Inflammatory rxn: An allergic reaction is the body's defense against an agent it considers harmful or toxic to the body. Most allergic reactions start with food allergies that are undiagnosed and "rev up" the immune system leading to multiple other reactions to environmental items as in mcs. First firgure out what's wrong with the gut and fix it and the immune system will settle down and others will lessen/go away. ...Read more
Often to nickel: The skin can get red itchy and bumpy...Stop wearing it and if not severe(or infected) try cortisone cream(not benadryl) and avoid the jewelry..If it happens with several pieces, bring them to an allergist with a description of the reaction(and maybe picures). The testing can often be done. ...Read more
Typical: Allergic reactions often causes itching but the symptoms are greatly organ-dependent. *Nose- congestion, runny nose, sneezing *Eyes- itching, redness, tearing *chest-wheezing, shortness of breath, and coughing. Other conditions include hives from food, itchy mouth and throat from certain fruits, and rarely anaphylaxis. Contact skin allergy is yet another but the mechanism is different. ...Read more
Allergic reaction: .. is an inappropriate immune response to a trigger, or allergen (eg pollen). The body forms immunity to something it recognizes as foreign, but also "overreacts" to it. Some reactions occur quickly if mediated by antibodies bound to white blood cells called mast cells or basophils (eg peanut allergy) or they occur slowly if mediated by T-cell (eg poison ivy). Less common mechanisms also exist. ...Read more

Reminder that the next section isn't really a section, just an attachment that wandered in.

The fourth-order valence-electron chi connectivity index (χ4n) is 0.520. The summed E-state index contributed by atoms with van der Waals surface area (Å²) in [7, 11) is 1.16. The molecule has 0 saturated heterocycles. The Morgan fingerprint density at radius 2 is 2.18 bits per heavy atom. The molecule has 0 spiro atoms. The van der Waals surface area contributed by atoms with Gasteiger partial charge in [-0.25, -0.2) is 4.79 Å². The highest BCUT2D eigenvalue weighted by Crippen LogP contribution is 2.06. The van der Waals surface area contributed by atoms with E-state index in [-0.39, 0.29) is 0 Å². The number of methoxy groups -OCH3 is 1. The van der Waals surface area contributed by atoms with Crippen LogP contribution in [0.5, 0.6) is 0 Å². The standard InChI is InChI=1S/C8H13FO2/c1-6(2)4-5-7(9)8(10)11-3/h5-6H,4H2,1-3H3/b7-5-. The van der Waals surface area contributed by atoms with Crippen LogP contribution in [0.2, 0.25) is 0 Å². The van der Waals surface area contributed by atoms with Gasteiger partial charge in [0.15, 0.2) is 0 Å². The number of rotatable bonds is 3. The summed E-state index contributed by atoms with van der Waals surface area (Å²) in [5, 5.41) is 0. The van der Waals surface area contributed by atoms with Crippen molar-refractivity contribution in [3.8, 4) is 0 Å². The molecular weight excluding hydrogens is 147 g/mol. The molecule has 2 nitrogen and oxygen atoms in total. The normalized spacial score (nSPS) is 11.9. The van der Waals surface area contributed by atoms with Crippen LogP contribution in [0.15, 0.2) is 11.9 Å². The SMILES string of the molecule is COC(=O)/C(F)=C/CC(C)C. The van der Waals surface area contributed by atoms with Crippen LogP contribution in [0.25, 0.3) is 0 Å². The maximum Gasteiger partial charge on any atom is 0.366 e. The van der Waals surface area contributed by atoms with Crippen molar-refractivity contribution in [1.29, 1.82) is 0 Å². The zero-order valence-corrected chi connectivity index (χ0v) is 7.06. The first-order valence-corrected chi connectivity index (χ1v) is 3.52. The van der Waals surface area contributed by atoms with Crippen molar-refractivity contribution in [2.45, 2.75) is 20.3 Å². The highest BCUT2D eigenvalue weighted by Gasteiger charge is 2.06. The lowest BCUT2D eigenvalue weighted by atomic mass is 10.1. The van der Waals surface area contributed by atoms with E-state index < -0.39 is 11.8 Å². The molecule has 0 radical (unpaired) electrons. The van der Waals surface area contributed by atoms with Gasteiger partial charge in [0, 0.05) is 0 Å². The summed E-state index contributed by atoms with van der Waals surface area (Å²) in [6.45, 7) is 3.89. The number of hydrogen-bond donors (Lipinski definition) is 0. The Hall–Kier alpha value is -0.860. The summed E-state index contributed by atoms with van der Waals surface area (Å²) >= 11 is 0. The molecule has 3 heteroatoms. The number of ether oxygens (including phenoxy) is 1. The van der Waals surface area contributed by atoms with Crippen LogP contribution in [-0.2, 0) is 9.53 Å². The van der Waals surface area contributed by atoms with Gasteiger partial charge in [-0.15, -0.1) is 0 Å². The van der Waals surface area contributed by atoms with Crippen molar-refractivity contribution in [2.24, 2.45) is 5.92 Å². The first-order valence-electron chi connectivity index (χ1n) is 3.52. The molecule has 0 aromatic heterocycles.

Immunologic: An allergic reaction is the body's immunologic response to a substance (typically a protein) that it determines is "foreign." the body's th2 type of t cells interacts with b cells that produce ige antibodies. When ige antibodies that are present on mast cells subsequently encounter the allergen, the mast cell releases histamine and other chemical mediators that lead to the symptoms of allergy. ...Read moreSee 1 more doctor answer
Drug reactions: The most common drug allergic reactions are to antibiotics like penicillin and sulfa. The second most common drug allergic reactions are Aspirin and nsaids such as ibuprofen. It is also very common for narcotics (morphine, codeine, demerol, (meperidine hydrochloride) etc) to cause itching and hives. ...Read moreSee 1 more doctor answer
Broad question: Briefly (a)Caused by IgE (circulating antibodies against the allergen) leading to inflammation Conditions: hay fever, asthma, eczema, food allergies, acute hives, allergic conjunctivitis, itchy throat. (b)Caused by cells- contact dermatitis(poison ivy) There are many other conditions which cannot be covered by this type of conversation. ...Read more
IgE antibody: When the body is exposed to an allergen (once or more likely many times), the body can respond by making the antibody ige. On re-exposure, the ige that is attached to mast cells present in the nose, skin, and lungs, degranulates and releases chemical mediators like histamine that leads to the symptoms of an allergic reaction like sneezing, itching, congestion, and swelling. ...Read more